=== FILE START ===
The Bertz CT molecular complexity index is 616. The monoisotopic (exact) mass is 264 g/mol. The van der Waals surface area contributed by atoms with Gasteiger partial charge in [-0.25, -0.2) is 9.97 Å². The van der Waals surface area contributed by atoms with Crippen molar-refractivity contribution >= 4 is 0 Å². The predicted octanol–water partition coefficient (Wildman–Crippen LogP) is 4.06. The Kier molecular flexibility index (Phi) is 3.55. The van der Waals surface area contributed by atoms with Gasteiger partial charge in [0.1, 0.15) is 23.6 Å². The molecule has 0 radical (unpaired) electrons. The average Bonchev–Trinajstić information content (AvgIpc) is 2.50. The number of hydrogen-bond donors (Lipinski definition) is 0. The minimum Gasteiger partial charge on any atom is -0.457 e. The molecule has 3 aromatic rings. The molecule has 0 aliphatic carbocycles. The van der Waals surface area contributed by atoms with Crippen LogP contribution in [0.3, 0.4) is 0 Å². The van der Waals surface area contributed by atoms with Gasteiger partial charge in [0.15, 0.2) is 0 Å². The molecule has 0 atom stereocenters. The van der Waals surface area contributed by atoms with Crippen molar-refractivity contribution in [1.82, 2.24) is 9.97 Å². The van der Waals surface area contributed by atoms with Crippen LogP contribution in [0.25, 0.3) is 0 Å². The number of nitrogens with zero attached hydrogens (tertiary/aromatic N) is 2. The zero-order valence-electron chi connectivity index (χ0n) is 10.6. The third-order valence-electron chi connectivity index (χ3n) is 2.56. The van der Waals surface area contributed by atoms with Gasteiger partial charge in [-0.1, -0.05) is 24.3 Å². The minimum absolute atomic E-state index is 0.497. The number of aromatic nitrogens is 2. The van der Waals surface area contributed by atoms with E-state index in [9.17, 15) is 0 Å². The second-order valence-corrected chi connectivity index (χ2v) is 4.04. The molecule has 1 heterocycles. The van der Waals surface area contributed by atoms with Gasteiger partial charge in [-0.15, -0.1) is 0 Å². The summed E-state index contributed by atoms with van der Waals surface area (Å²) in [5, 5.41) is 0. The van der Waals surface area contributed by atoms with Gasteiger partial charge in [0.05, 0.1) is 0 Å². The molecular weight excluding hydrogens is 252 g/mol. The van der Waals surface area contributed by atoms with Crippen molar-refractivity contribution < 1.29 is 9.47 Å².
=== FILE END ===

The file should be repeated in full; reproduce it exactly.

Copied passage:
The Bertz CT molecular complexity index is 616. The monoisotopic (exact) mass is 264 g/mol. The van der Waals surface area contributed by atoms with Gasteiger partial charge in [-0.25, -0.2) is 9.97 Å². The van der Waals surface area contributed by atoms with Crippen molar-refractivity contribution >= 4 is 0 Å². The predicted octanol–water partition coefficient (Wildman–Crippen LogP) is 4.06. The Kier molecular flexibility index (Phi) is 3.55. The van der Waals surface area contributed by atoms with Gasteiger partial charge in [0.1, 0.15) is 23.6 Å². The molecule has 0 radical (unpaired) electrons. The average Bonchev–Trinajstić information content (AvgIpc) is 2.50. The number of hydrogen-bond donors (Lipinski definition) is 0. The minimum Gasteiger partial charge on any atom is -0.457 e. The molecule has 3 aromatic rings. The molecule has 0 aliphatic carbocycles. The van der Waals surface area contributed by atoms with Crippen LogP contribution in [0.3, 0.4) is 0 Å². The van der Waals surface area contributed by atoms with Gasteiger partial charge in [0.15, 0.2) is 0 Å². The molecule has 0 atom stereocenters. The van der Waals surface area contributed by atoms with Crippen molar-refractivity contribution in [1.82, 2.24) is 9.97 Å². The van der Waals surface area contributed by atoms with Crippen LogP contribution in [0.25, 0.3) is 0 Å². The number of nitrogens with zero attached hydrogens (tertiary/aromatic N) is 2. The zero-order valence-electron chi connectivity index (χ0n) is 10.6. The third-order valence-electron chi connectivity index (χ3n) is 2.56. The van der Waals surface area contributed by atoms with Gasteiger partial charge in [-0.1, -0.05) is 24.3 Å². The minimum absolute atomic E-state index is 0.497. The number of aromatic nitrogens is 2. The van der Waals surface area contributed by atoms with E-state index in [9.17, 15) is 0 Å². The second-order valence-corrected chi connectivity index (χ2v) is 4.04. The molecule has 1 heterocycles. The van der Waals surface area contributed by atoms with Gasteiger partial charge in [-0.15, -0.1) is 0 Å². The summed E-state index contributed by atoms with van der Waals surface area (Å²) in [5, 5.41) is 0. The van der Waals surface area contributed by atoms with Gasteiger partial charge in [0.05, 0.1) is 0 Å². The molecular weight excluding hydrogens is 252 g/mol. The van der Waals surface area contributed by atoms with Crippen molar-refractivity contribution < 1.29 is 9.47 Å².